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Friday, 10 June 2011

I'm at the Berks!

That is, the triennial Berkshire Conference on the History of Women: fifteenth this year, being held at the University of Massachusetts at Amherst. I have previously attended in 1996 (University of North Carolina at Chapel Hill), 2002 (University of Connecticut at Storrs), 2005 (The Claremont Colleges, CA), 2008 (University of Minnesota at Minneapolis).

So far I have attended my first panel, a rather envy-making panel by archivists from the Sophia Smith Collection at Smith College on 'Teaching the Archives' and how they work with students to introduce them to the archives and how they are used and how valuable it is for users to be able to interact with an archivist.

While there is no doubt that latterly I seem to have been able to give more time to cataloguing, with consequent sense of achievement, I do feel that certain changes in workplace practice mean that the archivists no longer have routine contact with readers and that we lose valuable educational opportunities thereby, since there is no formal mechanism for user education apart from sessions arranged by specific tutors or course supervisors.

The development of online access to finding aids is a great boon, but for individuals unacquainted with the way archives work they may be something of a false friend, by detaching specific items from their embedded context within particular collections. And, as Maida Goodwin made a strong point of saying, archives are not like Google, you don't get a result by asking a specific question but by looking at the sources and being guided by them.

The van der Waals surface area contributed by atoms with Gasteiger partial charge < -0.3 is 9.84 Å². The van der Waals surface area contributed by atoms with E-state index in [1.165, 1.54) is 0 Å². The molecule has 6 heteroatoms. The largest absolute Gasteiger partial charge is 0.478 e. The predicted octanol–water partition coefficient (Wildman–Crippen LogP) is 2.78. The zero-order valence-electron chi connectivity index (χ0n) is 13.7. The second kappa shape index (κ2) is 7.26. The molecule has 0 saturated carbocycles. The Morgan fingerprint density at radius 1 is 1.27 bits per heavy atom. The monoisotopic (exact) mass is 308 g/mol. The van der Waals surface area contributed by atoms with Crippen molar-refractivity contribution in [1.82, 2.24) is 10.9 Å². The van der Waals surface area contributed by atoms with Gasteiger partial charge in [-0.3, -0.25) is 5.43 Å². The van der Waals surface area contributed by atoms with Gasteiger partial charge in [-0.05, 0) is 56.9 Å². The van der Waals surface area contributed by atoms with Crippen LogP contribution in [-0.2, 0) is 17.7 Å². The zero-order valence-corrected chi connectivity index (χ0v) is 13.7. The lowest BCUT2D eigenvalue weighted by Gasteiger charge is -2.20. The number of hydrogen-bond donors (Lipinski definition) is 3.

I am not sure how one gets round this. Interaction with users came through being involved in a number of routine operational tasks, and in many cases there was no real need for extensive interaction or guidance. Also, many users now get in touch in advance for advice. But there are still those who are perhaps floundering or missing sources that might be relevant. I do sometimes get the impression that students are not effectively briefed by tutors or supervisors about primary sources and the differences between them, and how to approach them.

Obviously, it is also important to make the holdings actually available by getting them catalogued, flagged in sources guides, noted in blog posts, etc. There are a number of repetitive queries that come up that really can be answered adequately by reference to a thematic guide or with a form response or simply by explaining how to use the online catalogue. But sometimes, particularly with novice users, a bit more is required. Not that novice users (or even quite experienced users) realise that this is desirable.

Besides attending this panel, I attended the opening reception and met various old acquaintances and made a few new ones.

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